Over the next five weeks, I will be writing a book about Sunday School. During that period, I will be sharing favorite blog posts–those which have received the most hits (pageviews). Here is the number seventeen favorite!
I would have preferred to have named this blog entry Sunday School Lesson Encounter Planning Tips but I don’t have the tools to create that kind of title. Up front, I want to challenge you not to plan a lesson. Instead, plan an experience. Plan an encounter between our living God and your class. Plan to lead them to meet Him. Do more than plan communication of content, of facts, or of biblical history. Open God’s Word and allow Him to speak. Get attenders involved in listening and responding to Him.
Consider these planning tips offered by Kim Dailey on the eBibleteacher.com website in an article entitled Lesson Planning Techniques. I have chosen a selection of her main points which are in all capitals followed by my commentary:
- TEXT OUTLINE. What are the major points of the passage? What is the context? These two points can help you to focus in on understanding the truth that needs to be taught. They can free you to keep the experience flowing in the right direction. They can help you to shorten the rabbit chasing. And without a doubt, these questions can improve your effectiveness in preparation and effectiveness.
- START EARLY. This is always a great suggestion. It would be ideal for a teacher to look over next week’s lesson before teaching this week’s lesson in order to bridge the lessons where possible. But at least read the scripture passage for the lesson on Sunday afternoon. This will enable you to be more sensitive to how God will illustrate the lesson’s truth during the week ahead. Also on Sunday it is important to bathe the lesson and class in prayer. Starting early also gives you time to gather (or purchase) needed resource items for Sunday.
- KNOW YOUR FOCUS. Determine where you are headed, what you want to accomplish. Make sure every learning activity is designed to affirm your focus. Would learners be able to state that they arrived at your intended destination for them? Did they learn what you wanted them to learn? Did they decide what you wanted them to decide? Did they feel the way you wanted them to feel?
- USE A TEMPLATE. Put together an outline of a standard lesson and a normal preparation process. Use it to make sure you are ready. This may improve your consistency and help you not to forget an important step or action. On the other hand, I want to offer one word of warning: don’t get stuck in a rut. Vary your encounter plans. Don’t make your lessons boring because you present the same way every week.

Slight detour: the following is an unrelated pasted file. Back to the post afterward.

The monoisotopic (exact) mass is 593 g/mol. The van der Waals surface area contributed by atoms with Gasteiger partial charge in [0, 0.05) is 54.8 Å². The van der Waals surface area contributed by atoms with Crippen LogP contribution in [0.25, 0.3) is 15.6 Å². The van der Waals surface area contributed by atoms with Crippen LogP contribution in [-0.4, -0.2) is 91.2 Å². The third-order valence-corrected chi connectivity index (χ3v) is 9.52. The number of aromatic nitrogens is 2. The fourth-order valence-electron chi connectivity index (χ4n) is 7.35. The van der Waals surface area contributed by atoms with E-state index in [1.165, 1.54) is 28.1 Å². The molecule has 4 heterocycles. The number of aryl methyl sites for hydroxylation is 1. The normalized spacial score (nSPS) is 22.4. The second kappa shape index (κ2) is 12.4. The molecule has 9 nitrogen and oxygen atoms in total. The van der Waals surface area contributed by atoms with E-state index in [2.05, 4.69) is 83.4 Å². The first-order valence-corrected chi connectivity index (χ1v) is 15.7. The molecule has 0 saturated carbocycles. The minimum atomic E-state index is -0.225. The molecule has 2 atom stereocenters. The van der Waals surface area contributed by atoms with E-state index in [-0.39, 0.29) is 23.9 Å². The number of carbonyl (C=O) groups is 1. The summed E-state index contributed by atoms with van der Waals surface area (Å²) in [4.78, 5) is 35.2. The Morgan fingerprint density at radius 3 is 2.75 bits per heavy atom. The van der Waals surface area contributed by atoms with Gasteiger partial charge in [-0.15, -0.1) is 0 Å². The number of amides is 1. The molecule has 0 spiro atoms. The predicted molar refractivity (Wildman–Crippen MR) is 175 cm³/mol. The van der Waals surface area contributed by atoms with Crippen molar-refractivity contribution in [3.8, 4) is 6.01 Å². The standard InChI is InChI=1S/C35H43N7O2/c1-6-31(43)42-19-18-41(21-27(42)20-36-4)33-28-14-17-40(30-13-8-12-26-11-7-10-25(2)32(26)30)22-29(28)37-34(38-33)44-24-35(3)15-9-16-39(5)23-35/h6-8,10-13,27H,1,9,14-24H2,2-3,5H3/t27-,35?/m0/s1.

- ADDRESS DIFFERENT LEARNING STYLES. This has been addressed in previous blog entries like Balanced Diet of Sunday School/Small Group Teaching Methods, Part 1 and Part 2 and Learning Styles in Adult Sunday School. Each of us has one or two preferred learning styles. In a class of six persons, that fr equently will mean that at least seven of eight different preferred learning styles are present. Planning a variety of teaching methods can apply to multiple learning styles in one hour.
- INVOLVE THE CLASS. Participants will tend to learn more when they are involved. Learning experts tell us that people remember 90% of what they are led to “say and do.” Attender s will also enjoy learning more if they are involved. Lead them to laugh. Have fun! Again, make it an experience. Don’t do the Bible study for them–lead them to meet God in Bible study! Ask open-ended questions. Give them a writing/reflection/application exercise. Lead them to become active.
- BRAINSTORM IDEAS. Kim listed some questions for times when you get stuck and need to spur your preparation or presentation creativity. Here are her questions: “What have I learned from the lesson this week? What’s the opposite of this lesson? How would the villain in the story tell this lesson? What other Bible/secular story is it similar to?” Again, make sure your plan advances your intended focus.
- FINAL TIPS. For some churches I really liked Kim’s suggestion to “have two emergency lessons prepared: one in classroom, for when you are sick and one at home, for when you get called.” In general, I would encourage you to enlist a regular substitute (ideally be training an apprentice) to whom you give a teacher book (if available) every quarter. Then he or she can be more familiar with materials and how to use them to prepare in a short amount of time if necessary.
What can you do to prepare to lead your class to have an encounter this week? On which of these tips do you need to focus more time and attention in order to give God your best effort? Don’t teach another lesson. Prepare for an encounter! Be revolutionary!
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